At New Relic, the Engineering Operations team (EOPS for short) is tasked with aligning our engineering efforts, supplying mission critical data by instrumenting our development process, and providing internal tools to keep everything running smoothly in the New Relic Product organization. EOPS is a small team—just two developers and a manager—so we use our limited development resources as wisely as possible to satisfy the needs of a company that continually strives to be more data driven.

The decisions we make about whether to build, buy, or customize tooling require a deep understanding of the problems we’re trying to solve for the engineering teams we support. In this post, I’ll explain how we make such decisions, and I’ll share examples of some decisions we’ve made about buying, building, or customizing existing tools.

Build vs. buy: It’s not binary

We like to think of the decision to build or buy software as a sliding scale. In some companies, EOPS teams exclusively purchase publicly available services and applications and use them exactly as intended; these teams are clearly on the “buy” end of the scale. An internal tools team that develops all of its business solutions in house by creating new services for every need is, obviously, on the “build” end.

We exist on the scale somewhere in between those points.

We’ve found that a balanced approach can provide many benefits, and we carefully examine the pros and cons of solving problems at various points on the scale. This flexibility allows us to build custom services (or rely on existing engineering infrastructure) for esoteric needs and to purchase third-party services for more ubiquitous needs, the latter of which we’ll often customize.

Buy and customize: Perfecting our Jira integration

One of our first tasks after Project Upscale realigned our engineering organization was to align New Relic’s engineering teams on one platform for planning and tracking work. Some teams had been tracking their tasks, stories, and bugs with Pivotal Tracker; some used GitHub issues; and others relied on Jira. Since Jira has a great API for incorporating data from other platforms, we standardized the entire Product organization on it. In this case, we realized that customizing an existing (and already highly used) service such as Jira to meet our new needs was a much better fit than attempting to build something new. We added some custom fields in the existing Jira ticket template and created a custom workflow to pull the data from tools other teams were using into the appropriate Jira project. With all planning and work tracking data now in one tool, management and other Product Organization leadership had much better visibility into their teams.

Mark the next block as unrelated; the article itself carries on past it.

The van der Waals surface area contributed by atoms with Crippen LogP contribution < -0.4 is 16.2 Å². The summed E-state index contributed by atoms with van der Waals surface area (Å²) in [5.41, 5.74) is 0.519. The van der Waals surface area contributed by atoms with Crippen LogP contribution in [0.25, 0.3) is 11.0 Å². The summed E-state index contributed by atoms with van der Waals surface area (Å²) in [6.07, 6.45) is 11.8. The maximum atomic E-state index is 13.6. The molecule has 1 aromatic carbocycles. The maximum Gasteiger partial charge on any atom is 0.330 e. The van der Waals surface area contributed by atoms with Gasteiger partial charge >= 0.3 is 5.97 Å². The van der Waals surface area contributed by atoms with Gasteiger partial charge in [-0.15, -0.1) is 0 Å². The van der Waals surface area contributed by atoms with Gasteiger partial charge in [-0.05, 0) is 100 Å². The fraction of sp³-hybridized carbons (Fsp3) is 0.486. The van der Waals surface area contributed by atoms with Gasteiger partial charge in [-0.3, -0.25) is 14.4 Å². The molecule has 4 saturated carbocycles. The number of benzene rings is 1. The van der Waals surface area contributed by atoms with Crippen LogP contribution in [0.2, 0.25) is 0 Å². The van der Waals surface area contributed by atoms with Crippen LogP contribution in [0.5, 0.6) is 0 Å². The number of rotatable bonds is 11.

Customizing existing tools: Building the Andon Slackbot

Previously, New Relic engineering teams used the Andon system for tracking the health of production pipelines. Based on part of the Japanese Kanban manufacturing process, the Andon notification system uses red, yellow, or green lights to indicate if a given part of the production line is running smoothly. If a section’s light changes from green to yellow or to red, the appropriate people notice. Extending this manufacturing concept to software production was a great idea, but the original implementation did not meet our needs.

Critical limitations included:

  • Limited visibility and alerting on Andon status changes. Since the information was buried in the depths of a wiki and there were almost 50 teams deploying services to a production pipeline, stakeholders had to watch 50 pages to be alerted of changes.
  • The combined history of these changes was buried in the individual histories of each wiki page, so tracking down historical issues was quite a daunting process.

We needed an interface that would give our users quicker and more immediate visibility into any status changes in the production pipeline. Since everyone at New Relic uses Slack, we built a Slackbot, backed by Node.js. The payoff was immediate. After we launched our prototype, users piled into the Andon Slack channel where they could easily see status changes in real time. We also refined the visual design to make it more useful for red-green colorblind users and added a lightweight !andon command for easy access to lists and statuses.

Andon Slack bot example